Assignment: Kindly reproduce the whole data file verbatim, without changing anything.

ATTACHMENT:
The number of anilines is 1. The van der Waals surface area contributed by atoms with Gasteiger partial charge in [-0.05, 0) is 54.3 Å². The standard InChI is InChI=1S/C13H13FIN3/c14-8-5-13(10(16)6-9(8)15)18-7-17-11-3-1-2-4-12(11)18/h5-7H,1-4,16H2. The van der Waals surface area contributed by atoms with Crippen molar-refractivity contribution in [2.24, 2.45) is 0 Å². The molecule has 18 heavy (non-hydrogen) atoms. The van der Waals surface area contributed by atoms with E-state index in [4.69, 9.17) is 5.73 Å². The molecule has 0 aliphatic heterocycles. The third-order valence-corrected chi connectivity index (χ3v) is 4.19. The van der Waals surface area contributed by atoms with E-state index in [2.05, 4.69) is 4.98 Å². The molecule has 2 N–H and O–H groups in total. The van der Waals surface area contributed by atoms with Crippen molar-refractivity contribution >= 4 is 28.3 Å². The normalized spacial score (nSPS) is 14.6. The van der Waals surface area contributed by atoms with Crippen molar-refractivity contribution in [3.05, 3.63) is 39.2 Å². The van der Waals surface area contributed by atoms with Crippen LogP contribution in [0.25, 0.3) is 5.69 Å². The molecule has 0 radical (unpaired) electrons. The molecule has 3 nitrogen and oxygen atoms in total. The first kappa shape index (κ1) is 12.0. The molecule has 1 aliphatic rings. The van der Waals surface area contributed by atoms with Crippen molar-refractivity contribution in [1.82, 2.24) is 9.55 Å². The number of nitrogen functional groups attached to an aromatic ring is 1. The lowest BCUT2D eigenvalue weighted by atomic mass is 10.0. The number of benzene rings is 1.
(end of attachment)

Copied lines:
The number of anilines is 1. The van der Waals surface area contributed by atoms with Gasteiger partial charge in [-0.05, 0) is 54.3 Å². The standard InChI is InChI=1S/C13H13FIN3/c14-8-5-13(10(16)6-9(8)15)18-7-17-11-3-1-2-4-12(11)18/h5-7H,1-4,16H2. The van der Waals surface area contributed by atoms with Crippen molar-refractivity contribution in [2.24, 2.45) is 0 Å². The molecule has 18 heavy (non-hydrogen) atoms. The van der Waals surface area contributed by atoms with E-state index in [4.69, 9.17) is 5.73 Å². The molecule has 0 aliphatic heterocycles. The third-order valence-corrected chi connectivity index (χ3v) is 4.19. The van der Waals surface area contributed by atoms with E-state index in [2.05, 4.69) is 4.98 Å². The molecule has 2 N–H and O–H groups in total. The van der Waals surface area contributed by atoms with Crippen molar-refractivity contribution >= 4 is 28.3 Å². The normalized spacial score (nSPS) is 14.6. The van der Waals surface area contributed by atoms with Crippen molar-refractivity contribution in [3.05, 3.63) is 39.2 Å². The van der Waals surface area contributed by atoms with Crippen LogP contribution in [0.25, 0.3) is 5.69 Å². The molecule has 0 radical (unpaired) electrons. The molecule has 3 nitrogen and oxygen atoms in total. The first kappa shape index (κ1) is 12.0. The molecule has 1 aliphatic rings. The van der Waals surface area contributed by atoms with Crippen molar-refractivity contribution in [1.82, 2.24) is 9.55 Å². The number of nitrogen functional groups attached to an aromatic ring is 1. The lowest BCUT2D eigenvalue weighted by atomic mass is 10.0. The number of benzene rings is 1.